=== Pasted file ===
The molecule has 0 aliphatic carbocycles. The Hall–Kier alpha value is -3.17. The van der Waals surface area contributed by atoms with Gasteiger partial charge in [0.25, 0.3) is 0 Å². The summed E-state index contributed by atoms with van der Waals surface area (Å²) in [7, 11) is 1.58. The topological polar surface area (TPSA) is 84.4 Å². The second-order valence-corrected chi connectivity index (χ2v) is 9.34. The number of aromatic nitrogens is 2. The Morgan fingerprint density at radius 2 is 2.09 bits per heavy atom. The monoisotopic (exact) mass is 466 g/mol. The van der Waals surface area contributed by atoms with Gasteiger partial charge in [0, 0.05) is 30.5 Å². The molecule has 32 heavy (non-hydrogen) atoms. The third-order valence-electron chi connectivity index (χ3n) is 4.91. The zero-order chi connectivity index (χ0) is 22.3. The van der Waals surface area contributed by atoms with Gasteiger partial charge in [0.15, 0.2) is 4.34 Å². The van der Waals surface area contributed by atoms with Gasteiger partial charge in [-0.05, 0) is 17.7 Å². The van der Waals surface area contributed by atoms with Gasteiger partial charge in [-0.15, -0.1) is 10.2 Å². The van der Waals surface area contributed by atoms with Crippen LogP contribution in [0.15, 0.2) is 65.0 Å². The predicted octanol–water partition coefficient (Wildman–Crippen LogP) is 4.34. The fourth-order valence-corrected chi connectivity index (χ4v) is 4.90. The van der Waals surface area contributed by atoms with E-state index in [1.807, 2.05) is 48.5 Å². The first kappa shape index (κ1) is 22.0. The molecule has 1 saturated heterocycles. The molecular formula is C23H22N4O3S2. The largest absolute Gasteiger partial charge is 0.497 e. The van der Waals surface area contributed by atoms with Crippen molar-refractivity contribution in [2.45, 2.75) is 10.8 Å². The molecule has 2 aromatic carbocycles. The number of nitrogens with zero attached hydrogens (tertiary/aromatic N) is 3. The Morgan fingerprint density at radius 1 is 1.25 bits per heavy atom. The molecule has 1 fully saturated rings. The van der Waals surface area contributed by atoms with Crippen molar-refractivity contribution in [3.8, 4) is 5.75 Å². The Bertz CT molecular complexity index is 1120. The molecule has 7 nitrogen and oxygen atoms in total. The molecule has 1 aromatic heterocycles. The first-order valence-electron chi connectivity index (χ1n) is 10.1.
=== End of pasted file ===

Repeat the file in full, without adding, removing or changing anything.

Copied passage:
The molecule has 0 aliphatic carbocycles. The Hall–Kier alpha value is -3.17. The van der Waals surface area contributed by atoms with Gasteiger partial charge in [0.25, 0.3) is 0 Å². The summed E-state index contributed by atoms with van der Waals surface area (Å²) in [7, 11) is 1.58. The topological polar surface area (TPSA) is 84.4 Å². The second-order valence-corrected chi connectivity index (χ2v) is 9.34. The number of aromatic nitrogens is 2. The Morgan fingerprint density at radius 2 is 2.09 bits per heavy atom. The monoisotopic (exact) mass is 466 g/mol. The van der Waals surface area contributed by atoms with Gasteiger partial charge in [0, 0.05) is 30.5 Å². The molecule has 32 heavy (non-hydrogen) atoms. The third-order valence-electron chi connectivity index (χ3n) is 4.91. The zero-order chi connectivity index (χ0) is 22.3. The van der Waals surface area contributed by atoms with Gasteiger partial charge in [0.15, 0.2) is 4.34 Å². The van der Waals surface area contributed by atoms with Gasteiger partial charge in [-0.05, 0) is 17.7 Å². The van der Waals surface area contributed by atoms with Gasteiger partial charge in [-0.15, -0.1) is 10.2 Å². The van der Waals surface area contributed by atoms with Crippen LogP contribution in [0.15, 0.2) is 65.0 Å². The predicted octanol–water partition coefficient (Wildman–Crippen LogP) is 4.34. The fourth-order valence-corrected chi connectivity index (χ4v) is 4.90. The van der Waals surface area contributed by atoms with E-state index in [1.807, 2.05) is 48.5 Å². The first kappa shape index (κ1) is 22.0. The molecule has 1 saturated heterocycles. The molecular formula is C23H22N4O3S2. The largest absolute Gasteiger partial charge is 0.497 e. The van der Waals surface area contributed by atoms with Crippen molar-refractivity contribution in [2.45, 2.75) is 10.8 Å². The molecule has 2 aromatic carbocycles. The number of nitrogens with zero attached hydrogens (tertiary/aromatic N) is 3. The Morgan fingerprint density at radius 1 is 1.25 bits per heavy atom. The molecule has 1 fully saturated rings. The van der Waals surface area contributed by atoms with Crippen molar-refractivity contribution in [3.8, 4) is 5.75 Å². The Bertz CT molecular complexity index is 1120. The molecule has 7 nitrogen and oxygen atoms in total. The molecule has 1 aromatic heterocycles. The first-order valence-electron chi connectivity index (χ1n) is 10.1.